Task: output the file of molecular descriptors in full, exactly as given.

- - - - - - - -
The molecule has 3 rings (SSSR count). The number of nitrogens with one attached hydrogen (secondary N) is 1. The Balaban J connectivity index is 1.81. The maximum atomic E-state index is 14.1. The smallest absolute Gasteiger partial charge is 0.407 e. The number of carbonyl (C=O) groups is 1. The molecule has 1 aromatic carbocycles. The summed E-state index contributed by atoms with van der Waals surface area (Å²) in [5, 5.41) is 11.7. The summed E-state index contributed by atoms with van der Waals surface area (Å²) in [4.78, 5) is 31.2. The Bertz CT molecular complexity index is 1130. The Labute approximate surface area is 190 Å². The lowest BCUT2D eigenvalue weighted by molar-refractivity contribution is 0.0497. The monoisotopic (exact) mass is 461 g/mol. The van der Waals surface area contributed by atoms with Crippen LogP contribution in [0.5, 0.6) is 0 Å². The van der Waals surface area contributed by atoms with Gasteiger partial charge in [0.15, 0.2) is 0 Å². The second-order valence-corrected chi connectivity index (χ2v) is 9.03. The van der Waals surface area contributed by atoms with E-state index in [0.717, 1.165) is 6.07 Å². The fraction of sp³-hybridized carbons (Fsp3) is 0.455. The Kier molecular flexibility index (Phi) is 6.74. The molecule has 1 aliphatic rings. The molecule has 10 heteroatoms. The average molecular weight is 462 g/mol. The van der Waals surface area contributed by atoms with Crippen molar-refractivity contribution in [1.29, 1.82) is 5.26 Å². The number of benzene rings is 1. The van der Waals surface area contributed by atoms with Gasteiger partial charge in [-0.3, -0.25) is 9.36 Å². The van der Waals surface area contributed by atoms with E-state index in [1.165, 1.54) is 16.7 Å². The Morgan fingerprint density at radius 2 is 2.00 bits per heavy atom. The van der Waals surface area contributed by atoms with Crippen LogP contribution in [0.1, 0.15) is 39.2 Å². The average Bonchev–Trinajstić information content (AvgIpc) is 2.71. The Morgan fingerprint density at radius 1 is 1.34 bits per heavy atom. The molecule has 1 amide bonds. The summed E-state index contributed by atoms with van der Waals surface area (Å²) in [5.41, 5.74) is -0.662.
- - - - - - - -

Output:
The molecule has 3 rings (SSSR count). The number of nitrogens with one attached hydrogen (secondary N) is 1. The Balaban J connectivity index is 1.81. The maximum atomic E-state index is 14.1. The smallest absolute Gasteiger partial charge is 0.407 e. The number of carbonyl (C=O) groups is 1. The molecule has 1 aromatic carbocycles. The summed E-state index contributed by atoms with van der Waals surface area (Å²) in [5, 5.41) is 11.7. The summed E-state index contributed by atoms with van der Waals surface area (Å²) in [4.78, 5) is 31.2. The Bertz CT molecular complexity index is 1130. The Labute approximate surface area is 190 Å². The lowest BCUT2D eigenvalue weighted by molar-refractivity contribution is 0.0497. The monoisotopic (exact) mass is 461 g/mol. The van der Waals surface area contributed by atoms with Crippen LogP contribution in [0.5, 0.6) is 0 Å². The van der Waals surface area contributed by atoms with Gasteiger partial charge in [0.15, 0.2) is 0 Å². The second-order valence-corrected chi connectivity index (χ2v) is 9.03. The van der Waals surface area contributed by atoms with E-state index in [0.717, 1.165) is 6.07 Å². The fraction of sp³-hybridized carbons (Fsp3) is 0.455. The Kier molecular flexibility index (Phi) is 6.74. The molecule has 1 aliphatic rings. The molecule has 10 heteroatoms. The average molecular weight is 462 g/mol. The van der Waals surface area contributed by atoms with Crippen molar-refractivity contribution in [1.29, 1.82) is 5.26 Å². The number of benzene rings is 1. The van der Waals surface area contributed by atoms with Gasteiger partial charge in [-0.3, -0.25) is 9.36 Å². The van der Waals surface area contributed by atoms with E-state index in [1.165, 1.54) is 16.7 Å². The Morgan fingerprint density at radius 2 is 2.00 bits per heavy atom. The van der Waals surface area contributed by atoms with Crippen LogP contribution in [0.1, 0.15) is 39.2 Å². The average Bonchev–Trinajstić information content (AvgIpc) is 2.71. The Morgan fingerprint density at radius 1 is 1.34 bits per heavy atom. The molecule has 1 amide bonds. The summed E-state index contributed by atoms with van der Waals surface area (Å²) in [5.41, 5.74) is -0.662.